I just lost half the people who wandered to this blog....
Okay. You can't cure it. That doesn't mean that you can't find ways to deal with some of the challenges that aspergers presents (and autism for that matter). But to do that you have to abandon the word CAN'T.
Can't kills. It kills dreams and hopes. It kills opportunities and chances. So erase it from your vocabulary right now because I can promise you this: you are going to hear that word a lot and you CAN'T buy into it. Your kid doesn't know he can't speak. He doesn't know he can't ride a bike. He doesn't know he can't make friends. Its a bullshit word.
That being said, what can you do? First, you have to toss out "normal" expectations. Those baby books where you record everything? Useless. Make your own with goals that your kid achieves.
My son wanted to learn to ride a bike from the age of four. We tried everything. From the age of seven until he turned thirteen! I tried to teach him. My husband tried to teach him. The neighbor tried to teach him. A family friend tried to teach him. Three separate occupational therapists tried to teach him. When he was thirteen, we began a new round of physical therapy to help him with some motor skills issues. The therapist, a man named Alan, asked my son what he wanted to learn. Ride a bike, J replied. I explained we'd been trying every technique available for years with no luck. When he looked at his feet, he could go forward briefly, but would fall over. If he looked up, he could only go in a tight circle to the left briefly before falling.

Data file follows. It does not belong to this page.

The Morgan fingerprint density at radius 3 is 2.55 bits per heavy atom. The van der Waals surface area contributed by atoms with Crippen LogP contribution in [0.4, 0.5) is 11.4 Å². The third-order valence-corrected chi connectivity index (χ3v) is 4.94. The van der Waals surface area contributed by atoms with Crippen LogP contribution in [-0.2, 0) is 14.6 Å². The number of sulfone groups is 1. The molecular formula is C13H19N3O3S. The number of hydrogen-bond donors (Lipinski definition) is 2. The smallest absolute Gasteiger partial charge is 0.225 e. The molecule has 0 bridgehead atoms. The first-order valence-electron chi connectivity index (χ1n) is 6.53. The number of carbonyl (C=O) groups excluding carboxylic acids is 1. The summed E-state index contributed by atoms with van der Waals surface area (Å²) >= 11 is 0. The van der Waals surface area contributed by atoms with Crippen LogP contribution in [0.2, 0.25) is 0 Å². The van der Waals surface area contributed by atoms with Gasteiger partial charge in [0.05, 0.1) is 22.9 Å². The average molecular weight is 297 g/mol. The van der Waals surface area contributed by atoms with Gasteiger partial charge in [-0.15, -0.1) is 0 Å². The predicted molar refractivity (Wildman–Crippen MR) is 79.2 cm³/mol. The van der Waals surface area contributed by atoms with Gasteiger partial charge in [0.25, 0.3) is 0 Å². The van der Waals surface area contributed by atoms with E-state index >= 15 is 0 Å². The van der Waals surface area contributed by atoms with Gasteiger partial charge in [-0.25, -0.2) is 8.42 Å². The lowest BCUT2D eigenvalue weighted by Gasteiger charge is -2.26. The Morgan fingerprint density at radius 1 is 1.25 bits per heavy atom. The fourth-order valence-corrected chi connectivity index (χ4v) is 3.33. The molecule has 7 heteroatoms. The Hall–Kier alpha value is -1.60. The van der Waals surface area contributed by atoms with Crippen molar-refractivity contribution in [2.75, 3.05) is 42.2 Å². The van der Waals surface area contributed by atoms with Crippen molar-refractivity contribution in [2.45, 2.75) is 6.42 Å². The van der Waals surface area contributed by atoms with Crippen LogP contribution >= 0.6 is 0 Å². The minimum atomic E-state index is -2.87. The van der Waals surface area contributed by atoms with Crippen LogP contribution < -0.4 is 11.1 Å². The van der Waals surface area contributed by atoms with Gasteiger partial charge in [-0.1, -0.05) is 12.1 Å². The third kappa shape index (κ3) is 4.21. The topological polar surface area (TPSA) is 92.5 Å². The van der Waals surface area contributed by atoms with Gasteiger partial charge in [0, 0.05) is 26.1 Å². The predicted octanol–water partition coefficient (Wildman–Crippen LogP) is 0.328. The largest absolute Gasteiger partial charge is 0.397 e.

Alan said to leave it up to him. First step? Spinning fast while lying on his side. This was to improve his balance. They worked on this for several visits. Next, he brought out a bike with HUGE wheels and no pedals. He took him outside and had him just sit on the bike and steer while Alan ran holding the bike upright. When he was able to steer, they added in the brakes. Stop. Go. Stop. Go. Finally, Alan put the pedals back on, but only to get the feel of the pedals under his feet.
Twice a week for an hour each time, Alan ran around the building with my kid on that bike, as he added in the steps to success. And then they reached the pedalling stage. I stood and watched as they disappeared around the building. And then waited for them to come back around. And when they did J was riding the bike! Six years. 7 adults. Countless techniques...
Alan managed to do it in 2 months.
We never assumed "can't". We just had to find the person who knew the way. It's what you have to do with everything. Our kids can learn, they just need us to find the way.
So, if you're here reading this and your kid is struggling with something (or you are a person on the spectrum struggling with something), what is it? How can I help? I have 18 years of experience finding new ways to do things.